It’s amazing how relative things are. A few months ago, I was subjected to Dude, Where’s My Car? and was quite certain that movie comedy could sink no lower. Then I saw Get Over It and suddenly the subtle charms of Dude, Where’s My Car? stood out in sharp relief. Next came Joe Dirt and, yes, the merits of Get Over It shone like a beacon. Could anything possibly make me see the good in Joe Dirt? The answer was not long in coming. Co-writer/director/star Tom Green (a real triple-threat man in the worst sense) showed up offering what is perhaps the worst movie of all time. It is certainly the most pointlessly distasteful film I have ever encountered — the sort of thing you’d walk on the other side of the street to avoid and still feel like you needed a bath afterwards.
There is a plot of sorts: Green plays Gord Brody, a 28-year-old would-be cartoonist who lives in his parents’ basement because he can’t (or won’t) hold a job. Dad (Rip Torn) tries to force him into the real world via a job at the Hollywood Cheese Sandwich Factory, with predictable results. None of this really matters, at least until Green makes an inane stab at imbuing the film with a (laughable) moral. It’s merely something on which to hang a series of increasingly tasteless and stupid gags apparently designed to appeal to fans of Green’s MTV show. Of course, since this is an “R”-rated movie, Green is able to take his particular brand of … humor to new lengths. All this might be workable if the humor was truly subversive. But there isn’t much here that John Waters didn’t do almost 30 years ago. Waters, though, was a true maverick, out to shake up the establishment — to shock them into awareness. Green, on the other hand, is merely a bad little boy showing off — and more to the point, showing off with the blessing and backing of the establishment in the form of 20th Century Fox.
It’s the hollowest of hollow gestures. And what does Green serve up? A fair barometer of Green’s wit can be found in a wholly arbitrary gag that has Gordy passing by a stud farm where a horse is being prepped to perform his job. “I wanna play with the horsey!” screams Gordy, then immediately lends a hand (so to speak). This sort of gag is expanded late in the film when Gordy performs a similar function on an elephant, causing Dad to be on the receiving end of a fate usually associated with Monica Lewinsky’s blue dress. (I am not making this up!). Other moments of Green’s comedic genius include his best friend suffering a compound fracture and Green licking the bloody break; Green gutting a road-kill deer and climbing inside its skin; and Green delivering a baby, swinging it around by the umbilical cord and splattering enough blood for a Peter Jackson zombie movie. The list goes on, but this should suffice.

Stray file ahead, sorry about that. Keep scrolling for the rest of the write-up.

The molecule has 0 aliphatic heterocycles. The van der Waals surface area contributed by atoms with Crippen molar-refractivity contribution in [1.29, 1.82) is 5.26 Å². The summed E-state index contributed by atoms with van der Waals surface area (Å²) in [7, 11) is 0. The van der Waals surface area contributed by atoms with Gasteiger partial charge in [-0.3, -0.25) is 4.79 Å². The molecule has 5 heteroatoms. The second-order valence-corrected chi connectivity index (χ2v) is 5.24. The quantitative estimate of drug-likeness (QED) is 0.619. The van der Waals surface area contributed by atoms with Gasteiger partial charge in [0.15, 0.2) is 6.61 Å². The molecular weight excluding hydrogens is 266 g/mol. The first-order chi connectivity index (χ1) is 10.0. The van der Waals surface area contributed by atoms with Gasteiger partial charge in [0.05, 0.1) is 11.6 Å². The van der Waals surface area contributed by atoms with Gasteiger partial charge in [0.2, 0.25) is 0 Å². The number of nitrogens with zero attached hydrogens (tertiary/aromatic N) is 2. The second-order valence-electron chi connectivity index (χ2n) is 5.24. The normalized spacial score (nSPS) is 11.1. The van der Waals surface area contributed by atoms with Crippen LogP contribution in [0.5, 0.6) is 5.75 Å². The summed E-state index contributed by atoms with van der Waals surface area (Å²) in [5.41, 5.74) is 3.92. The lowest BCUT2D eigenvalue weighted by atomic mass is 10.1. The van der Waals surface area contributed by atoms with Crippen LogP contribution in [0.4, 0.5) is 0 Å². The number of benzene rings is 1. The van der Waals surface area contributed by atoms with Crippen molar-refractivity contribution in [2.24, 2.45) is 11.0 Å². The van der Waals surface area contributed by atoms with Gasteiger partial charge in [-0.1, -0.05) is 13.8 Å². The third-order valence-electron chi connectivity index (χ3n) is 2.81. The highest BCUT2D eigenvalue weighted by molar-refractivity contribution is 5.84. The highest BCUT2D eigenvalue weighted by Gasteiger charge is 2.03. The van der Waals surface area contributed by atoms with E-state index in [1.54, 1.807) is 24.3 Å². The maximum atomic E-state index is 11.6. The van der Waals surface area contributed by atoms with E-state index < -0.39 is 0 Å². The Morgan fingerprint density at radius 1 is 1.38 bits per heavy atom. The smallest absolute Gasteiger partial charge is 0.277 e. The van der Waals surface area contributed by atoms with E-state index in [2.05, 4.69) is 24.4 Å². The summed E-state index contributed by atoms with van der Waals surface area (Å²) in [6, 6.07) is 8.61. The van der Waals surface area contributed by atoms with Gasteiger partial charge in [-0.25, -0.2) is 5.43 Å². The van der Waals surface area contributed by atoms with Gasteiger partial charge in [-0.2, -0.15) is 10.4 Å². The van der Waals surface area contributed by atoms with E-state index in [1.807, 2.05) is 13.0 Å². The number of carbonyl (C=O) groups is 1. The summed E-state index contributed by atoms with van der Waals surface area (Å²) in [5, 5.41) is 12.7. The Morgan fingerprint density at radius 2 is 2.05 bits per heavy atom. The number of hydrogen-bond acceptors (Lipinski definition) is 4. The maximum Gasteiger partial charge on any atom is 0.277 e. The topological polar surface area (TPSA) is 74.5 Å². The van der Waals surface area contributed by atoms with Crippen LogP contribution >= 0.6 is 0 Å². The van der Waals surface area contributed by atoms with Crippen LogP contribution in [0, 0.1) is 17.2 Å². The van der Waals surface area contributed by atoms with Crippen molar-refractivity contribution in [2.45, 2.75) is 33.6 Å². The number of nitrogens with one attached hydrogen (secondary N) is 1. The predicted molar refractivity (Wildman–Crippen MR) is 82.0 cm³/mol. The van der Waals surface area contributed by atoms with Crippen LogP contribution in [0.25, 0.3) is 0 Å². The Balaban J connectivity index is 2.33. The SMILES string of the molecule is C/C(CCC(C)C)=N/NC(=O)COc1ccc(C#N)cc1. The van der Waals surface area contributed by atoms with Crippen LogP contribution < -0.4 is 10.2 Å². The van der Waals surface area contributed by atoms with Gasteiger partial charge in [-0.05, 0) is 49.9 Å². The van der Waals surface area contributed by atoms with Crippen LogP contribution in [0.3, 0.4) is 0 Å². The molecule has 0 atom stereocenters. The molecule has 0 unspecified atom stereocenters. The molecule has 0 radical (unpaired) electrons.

It’s truly embarrassing to see actors of the caliber of Rip Torn and Julie Hagerty in this thing, and even more so to read them enthusing over Green’s comedy in the film’s press kit (honestly, admitting, “hey, we got paid,” would be less offensive). Obvious signs of post-production tampering — likely a desperate attempt to salvage the film — are in evidence. An elaborate sequence involving the destruction of Rip Torn’s boat is glimpsed in the trailer, but nowhere to be found in the film’s extremely long 94 minutes. If anyone really cares, the film’s title refers to the tastelessly handled plot device of Gordy accusing his father of molesting his younger son, Freddy. In case anyone is thinking that this just isn’t a movie made for a 46-year-old, I’d like to note I saw it with an audience of 19- and 20-year-olds, two of whom asked me before the film was even over, “Is it possible for you to give this something lower than the empty seat?” I laughed exactly once — and then only because my own feelings were mirrored when, late in the film, a character holds up a sign reading, “When the fuck does this movie end?” Amen.